What do you get when you combine a killer script, a wonderful cast of actors and an intriguing plot with a powerful message? A filmmaking experience of unparalleled heights! Gonarezhou the film is a deeply moving viewing experience while also sending out a very important message coupled with a great storyline.

Gonarezhou is a film that centres on Zulu (whose real name is Nhamo and is played by Edmore Sandifolo) a rural man who’s hard on his luck. Zulu dreams of becoming a successful musician but when the world has dealt its cards, this honourable man finds himself part of a sophisticated poaching group. The main character’s life is forever changed when he encounters Thulo (Tendaiishe Chitima) a woman who will change him in more than one way.

The screenwriter and director, Sydney Taivavashe, was inspired to write the script in 2013 when he read about three hundred elephants dying from cyanide poisoning at the hands of poachers. Principal photography began in 2018. The movie saw its world premier in early 2020 at the Pan-African Film Festival in Los Angeles before premiering in the land of its inception in November.

The movie was aimed to raise awareness about poaching; and to achieve this goal, the Zimbabwe Parks and Wildlife Management Authority were involved in the movie. The message of the negative effects of poaching was successfully delivered. Audiences are taken into the dark, sophisticated world of poachers and the puppet masters who pull the strings.

The movie was also a love letter to Zimbabwe’s expansive untouched wildlife. The camera falls deeply in love with Zimbabwe’s diverse flora and fauna, resulting in a mesmerising viewing experience. This can surely boost the Zimbabwean Tourism Authority’s desire to showcase the country’s natural attractions.

During the film, Chitima’s character utters the line “Risk is the currency of this town” referring to the city which Zulu has just moved into. Her words run deep and true. This statement is not only true for the city that these characters live in but also the bigger world outside of the film. Most of the characters place themselves in dangerous situations in order to afford themselves livelihoods. Life is a daily struggle not only for our characters but also for the wildlife that surrounds them.

The film’s star, Sandifolo, delivers a powerful performance in what could be his most riveting work to date. Sandifolo is known mainly for portraying villainous characters and the crown jewel in his performance as Zulu is that he is afforded something that his previous characters did not have; moral ambiguity. Zulu is a complex and flawed human like everyone else and Sandifolo is able to elicit empathy from the audience with a grounded honesty. Though Zulu is not fundamentally good, the audience can identify with him as a human being. Sandifolo’s simple gestures and facial expression is the stuff of genius.

Sandifolo’s leading lady is played by Zimbabwe’s new screen darling, Tendaiishe Chitima, who plays the archetypal prostitute with a big heart. However, there is nothing archetypical about Chitima’s performance. She embodies her character with pure honesty coming toe to toe with one of Zimbabwe’s finest actors. Actress and producer, Taririo Washe, plays Sergeant Onai a brilliant park ranger whose past could hinder the success of her job. Washe is certainly one to watch out for in the film, this was her film debut which is hard to believe due to the power she elicits in the film.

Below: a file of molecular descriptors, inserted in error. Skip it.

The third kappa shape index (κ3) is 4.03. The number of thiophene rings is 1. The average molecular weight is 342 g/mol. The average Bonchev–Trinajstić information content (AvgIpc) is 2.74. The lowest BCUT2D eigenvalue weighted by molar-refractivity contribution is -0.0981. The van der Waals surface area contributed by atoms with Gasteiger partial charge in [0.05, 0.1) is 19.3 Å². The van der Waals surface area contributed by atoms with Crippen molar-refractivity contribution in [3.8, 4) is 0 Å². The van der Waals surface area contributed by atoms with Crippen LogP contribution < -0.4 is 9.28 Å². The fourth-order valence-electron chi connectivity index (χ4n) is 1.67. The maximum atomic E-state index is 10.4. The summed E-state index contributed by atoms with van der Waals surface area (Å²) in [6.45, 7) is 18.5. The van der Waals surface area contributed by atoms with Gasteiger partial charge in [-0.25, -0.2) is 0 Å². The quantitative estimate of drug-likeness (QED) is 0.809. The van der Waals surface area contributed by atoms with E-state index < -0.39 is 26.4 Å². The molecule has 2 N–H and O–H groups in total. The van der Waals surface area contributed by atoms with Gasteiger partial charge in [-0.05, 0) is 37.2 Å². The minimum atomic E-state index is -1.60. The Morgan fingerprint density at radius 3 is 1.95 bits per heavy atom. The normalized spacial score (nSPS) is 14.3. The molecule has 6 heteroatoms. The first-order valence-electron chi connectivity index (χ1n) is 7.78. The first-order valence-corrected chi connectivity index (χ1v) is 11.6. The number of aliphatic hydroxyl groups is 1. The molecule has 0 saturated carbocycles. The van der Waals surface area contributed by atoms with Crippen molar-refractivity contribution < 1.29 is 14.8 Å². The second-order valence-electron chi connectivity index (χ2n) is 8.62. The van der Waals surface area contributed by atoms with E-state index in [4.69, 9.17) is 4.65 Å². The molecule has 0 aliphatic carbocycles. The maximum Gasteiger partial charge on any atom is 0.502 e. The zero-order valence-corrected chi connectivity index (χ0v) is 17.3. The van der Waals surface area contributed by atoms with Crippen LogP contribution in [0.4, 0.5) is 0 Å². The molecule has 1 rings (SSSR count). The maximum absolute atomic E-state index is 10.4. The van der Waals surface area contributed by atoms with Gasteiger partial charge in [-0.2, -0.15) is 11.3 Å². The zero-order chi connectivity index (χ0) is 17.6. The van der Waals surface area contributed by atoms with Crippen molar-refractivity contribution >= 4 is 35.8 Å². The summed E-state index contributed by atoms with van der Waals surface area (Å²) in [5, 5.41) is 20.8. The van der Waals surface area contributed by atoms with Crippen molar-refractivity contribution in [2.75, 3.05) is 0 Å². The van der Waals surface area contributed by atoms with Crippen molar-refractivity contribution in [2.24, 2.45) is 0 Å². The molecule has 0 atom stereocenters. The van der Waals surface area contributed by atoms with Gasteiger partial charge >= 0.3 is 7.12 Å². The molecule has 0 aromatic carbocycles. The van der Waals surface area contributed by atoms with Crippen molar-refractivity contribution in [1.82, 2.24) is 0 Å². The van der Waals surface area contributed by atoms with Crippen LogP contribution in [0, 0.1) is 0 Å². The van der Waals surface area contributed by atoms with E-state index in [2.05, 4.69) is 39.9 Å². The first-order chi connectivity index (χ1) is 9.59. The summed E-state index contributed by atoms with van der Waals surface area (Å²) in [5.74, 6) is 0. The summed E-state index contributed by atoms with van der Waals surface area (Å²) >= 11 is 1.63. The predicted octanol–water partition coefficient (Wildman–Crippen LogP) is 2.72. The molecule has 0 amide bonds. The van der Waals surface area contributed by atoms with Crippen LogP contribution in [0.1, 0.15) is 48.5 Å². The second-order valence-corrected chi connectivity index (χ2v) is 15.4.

Another note worthy performance is the one delivered by Charles Mzemba who plays the ring leader of the poachers. The character is menacing and fun to watch from beginning to end. Zimbabwean songstress, Tamy Moyo, has the opportunity to show off her outstanding vocal ability while enjoying her first feature film. She plays Sarah, a friend to Zulu from his village who holds on to hopes of success under her own terms.

The whole cast gave us characters that were fully fleshed out and true. A great thumbs up to director Taivavashe for bringing out the best from his cast in an industry where it is hard to trust people with a performance. Taivavashe is one who clearly has to deliver more work in the future.

The movie flows smoothly, each transition moving fluidly into the next. Each scene carries with it depth and a live pulse. Sandifolo owns most of the show with his powerful delivery and command of each moment the screen is blessed to behold his talent. Only Chitima comes close enough to Sandifolo’s brilliance. The two leads make for great screen partners.

Perhaps the most heartbreaking scene was when Zulu sees his former friends achieve success while his chosen path has led him into dizzying levels of turmoil. Local music is used throughout the film which gives it an authentic Zimbabwean feel while showcasing some of the most talented musicians in the country. The film also boasts of a well composed score which adds dramatic effect at necessary moments.

The intention of the film of course was to raise awareness about poaching but the film does more than that. It tells a captivating and interesting story while also showing a side of life that most people are unaware of. Taivavashe places a magnifying glass onto the lives of the poachers and the people closest to them.

When all is said and done we are taught that crime doesn’t pay. The movie is rated 16+ due to the violence and some of the dark themes. Art is meant to tickle our thoughts and disturb the mind, Gonarezhou does just that. The film is similar to a piece of tapestry; beautiful while interesting at the same time.


Kudzai Mhangwa writes from his home in Harare, Zimbabwe. He writes poetry, plays, short stories and essays. He is also the founder of ‘Flower’s Touch’, an initiative that aims to provide relief to underprivileged girls by making reusable sanitary wear. When he’s not writing, he can be found reading or playing the piano.